3. When reciever [sic] prices drop, demand will explodeMark is correct in one thing here--that the $100 statistic is dead wrong, since it didn't come from our research. The writer of the original Boston Herald article got this one way wrong (the actual figure is 21%, not 'nearly half'), and unfortunately Mark has turned an inaccurate use of our data into an equally invalid attack on our work.
This is a tremendous myth. The article quotes:
'A recent Arbitron/Edison Media Research study found that more than one-third of Americans are interested in HD radio, but nearly half said they would only purchase an HD radio if it cost $100 or less.'
This survey is hopelessly vague and worded with "deniability" in mind. For example, what does "interested" mean - and when I have a dollar to spend which of the things I'm "interested" in will I spend it on? HD Radio exists in anything but a vacuum. Further, the statistic that "nearly half said they would purchase an HD Radio if it costs $100 or less" is absolutely, positively dead wrong. Of course, from a "deniability" standpoint, "would purchase" and "will purchase" are not the same.
Such is the level of "truthiness" in the world of HD radio.
Neither the article, nor any piece of research we have ever produced has stated or implied that demand for HD Radio would explode if the price dropped, so Ramsey has constructed a bit of a straw man argument here. As to how we word our questions (not reproduced in either article), Edison is an active member of the American Association for Public Opinion Research, the Advertising Research Foundation and the Marketing Research Association; I can assure you that our questions are not designed to improve "deniability" or "truthiness," but to solve the business problems of our clients with survey instruments that are methodologically sound, statistically valid, and that utilize all the techniques we have both learned from and contributed to the field of opinion research.
In the case of the Arbitron/Edison Internet and Multimedia Series, we are always looking to improve the questions we ask and incorporate what we learn from our clients, board of advisors and industry leaders. There are now 14 iterations of this study--the richest, most trackable mine of publicly available data on Internet and Multimedia consumption habits and their impact on traditional media in the industry--and we make them all available for free on our web site. Have suggestions? Please pass them on to me--we welcome the dialogue.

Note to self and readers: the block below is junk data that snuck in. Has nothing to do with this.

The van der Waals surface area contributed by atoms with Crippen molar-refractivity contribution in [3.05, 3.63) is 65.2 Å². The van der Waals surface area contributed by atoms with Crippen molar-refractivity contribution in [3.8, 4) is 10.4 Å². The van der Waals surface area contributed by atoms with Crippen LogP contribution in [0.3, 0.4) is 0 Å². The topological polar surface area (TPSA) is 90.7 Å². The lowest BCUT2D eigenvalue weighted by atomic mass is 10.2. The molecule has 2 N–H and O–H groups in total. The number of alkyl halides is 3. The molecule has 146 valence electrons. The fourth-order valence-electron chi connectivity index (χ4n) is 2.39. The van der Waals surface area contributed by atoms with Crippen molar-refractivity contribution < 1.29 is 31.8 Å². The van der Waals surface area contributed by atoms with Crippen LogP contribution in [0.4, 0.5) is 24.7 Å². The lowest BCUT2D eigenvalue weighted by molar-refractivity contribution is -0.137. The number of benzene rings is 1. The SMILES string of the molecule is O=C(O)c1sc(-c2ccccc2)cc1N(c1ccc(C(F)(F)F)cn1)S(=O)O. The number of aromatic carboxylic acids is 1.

I look forward to reading Mark's blog, and hope he continues to publish his own research--like us, I know that he prides himself on using valid measures and representative samples, and it is certainly his prerogative to study our Arbitron/Edison Internet and Multimedia Survey questionnaires and construct different ways to approach these issues to add value for his clients. In our own quest for truth (and not "truthiness") all we ask is that our data is represented accurately and fairly, as we would do for anyone in our industry--to do otherwise devalues us all.
Written Jul. 6, 2006 in Blogging with 1 Comment
There are a number of ways that radio stations can engage with bloggers (and blog readers) that don't necessarily involve having a blog. There are, in fact, a number of possible levels of interaction, and one or more of them may or may not be appropriate for your situation--the question here is not "should we blog?"; rather, the question is "how transparent do you want to be, and what is your comfort level with that transparency?
Whether you choose to blog or not, however, you must have some kind of blog policy, because conversations are happening about your station right outside your little booth in cyberspace, and everything that is said there is permanent, and findable. There are four ways that your station can (and may already) interact with the blogosphere, in increasing order of commitment::
- 1. You can read other blogs, and monitor what your listeners (and competitors) are saying about you.
- 2. You can comment on other blogs in response to conversations about your station
- 3. Your employees can blog (with or without your sanction)
- 4. Your station can have its own blog